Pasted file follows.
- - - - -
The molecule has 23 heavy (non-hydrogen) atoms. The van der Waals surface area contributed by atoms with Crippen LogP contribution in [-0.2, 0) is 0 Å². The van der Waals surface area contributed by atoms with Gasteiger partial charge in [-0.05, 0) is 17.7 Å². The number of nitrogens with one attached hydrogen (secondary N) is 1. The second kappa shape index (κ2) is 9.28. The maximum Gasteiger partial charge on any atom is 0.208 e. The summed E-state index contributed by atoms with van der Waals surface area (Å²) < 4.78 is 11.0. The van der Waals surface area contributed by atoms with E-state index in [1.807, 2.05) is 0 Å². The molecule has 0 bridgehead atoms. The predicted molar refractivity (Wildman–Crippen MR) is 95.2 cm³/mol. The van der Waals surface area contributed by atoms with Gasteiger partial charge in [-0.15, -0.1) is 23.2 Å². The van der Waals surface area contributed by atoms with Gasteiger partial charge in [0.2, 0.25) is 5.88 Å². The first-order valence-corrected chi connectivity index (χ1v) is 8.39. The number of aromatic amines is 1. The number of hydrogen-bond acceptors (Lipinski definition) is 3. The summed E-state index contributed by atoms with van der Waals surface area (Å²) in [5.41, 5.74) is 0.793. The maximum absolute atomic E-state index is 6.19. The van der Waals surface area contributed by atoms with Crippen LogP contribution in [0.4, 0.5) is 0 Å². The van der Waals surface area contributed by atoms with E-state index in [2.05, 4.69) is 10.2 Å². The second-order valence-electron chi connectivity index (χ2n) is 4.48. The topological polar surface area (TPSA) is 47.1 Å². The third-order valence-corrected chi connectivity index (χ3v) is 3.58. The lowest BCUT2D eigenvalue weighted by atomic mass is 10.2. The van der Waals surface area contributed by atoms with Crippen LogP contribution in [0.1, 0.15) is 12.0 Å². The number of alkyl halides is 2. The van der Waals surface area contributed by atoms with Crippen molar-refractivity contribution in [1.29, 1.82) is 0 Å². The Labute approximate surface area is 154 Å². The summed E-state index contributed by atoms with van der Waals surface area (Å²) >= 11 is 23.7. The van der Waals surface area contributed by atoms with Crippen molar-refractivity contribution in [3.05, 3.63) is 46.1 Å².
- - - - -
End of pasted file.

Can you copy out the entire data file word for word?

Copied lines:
The molecule has 23 heavy (non-hydrogen) atoms. The van der Waals surface area contributed by atoms with Crippen LogP contribution in [-0.2, 0) is 0 Å². The van der Waals surface area contributed by atoms with Gasteiger partial charge in [-0.05, 0) is 17.7 Å². The number of nitrogens with one attached hydrogen (secondary N) is 1. The second kappa shape index (κ2) is 9.28. The maximum Gasteiger partial charge on any atom is 0.208 e. The summed E-state index contributed by atoms with van der Waals surface area (Å²) < 4.78 is 11.0. The van der Waals surface area contributed by atoms with E-state index in [1.807, 2.05) is 0 Å². The molecule has 0 bridgehead atoms. The predicted molar refractivity (Wildman–Crippen MR) is 95.2 cm³/mol. The van der Waals surface area contributed by atoms with Gasteiger partial charge in [-0.15, -0.1) is 23.2 Å². The van der Waals surface area contributed by atoms with Gasteiger partial charge in [0.2, 0.25) is 5.88 Å². The first-order valence-corrected chi connectivity index (χ1v) is 8.39. The number of aromatic amines is 1. The number of hydrogen-bond acceptors (Lipinski definition) is 3. The summed E-state index contributed by atoms with van der Waals surface area (Å²) in [5.41, 5.74) is 0.793. The maximum absolute atomic E-state index is 6.19. The van der Waals surface area contributed by atoms with Crippen LogP contribution in [0.4, 0.5) is 0 Å². The van der Waals surface area contributed by atoms with E-state index in [2.05, 4.69) is 10.2 Å². The second-order valence-electron chi connectivity index (χ2n) is 4.48. The topological polar surface area (TPSA) is 47.1 Å². The third-order valence-corrected chi connectivity index (χ3v) is 3.58. The lowest BCUT2D eigenvalue weighted by atomic mass is 10.2. The van der Waals surface area contributed by atoms with Crippen LogP contribution in [0.1, 0.15) is 12.0 Å². The number of alkyl halides is 2. The van der Waals surface area contributed by atoms with Crippen molar-refractivity contribution in [1.29, 1.82) is 0 Å². The Labute approximate surface area is 154 Å². The summed E-state index contributed by atoms with van der Waals surface area (Å²) >= 11 is 23.7. The van der Waals surface area contributed by atoms with Crippen molar-refractivity contribution in [3.05, 3.63) is 46.1 Å².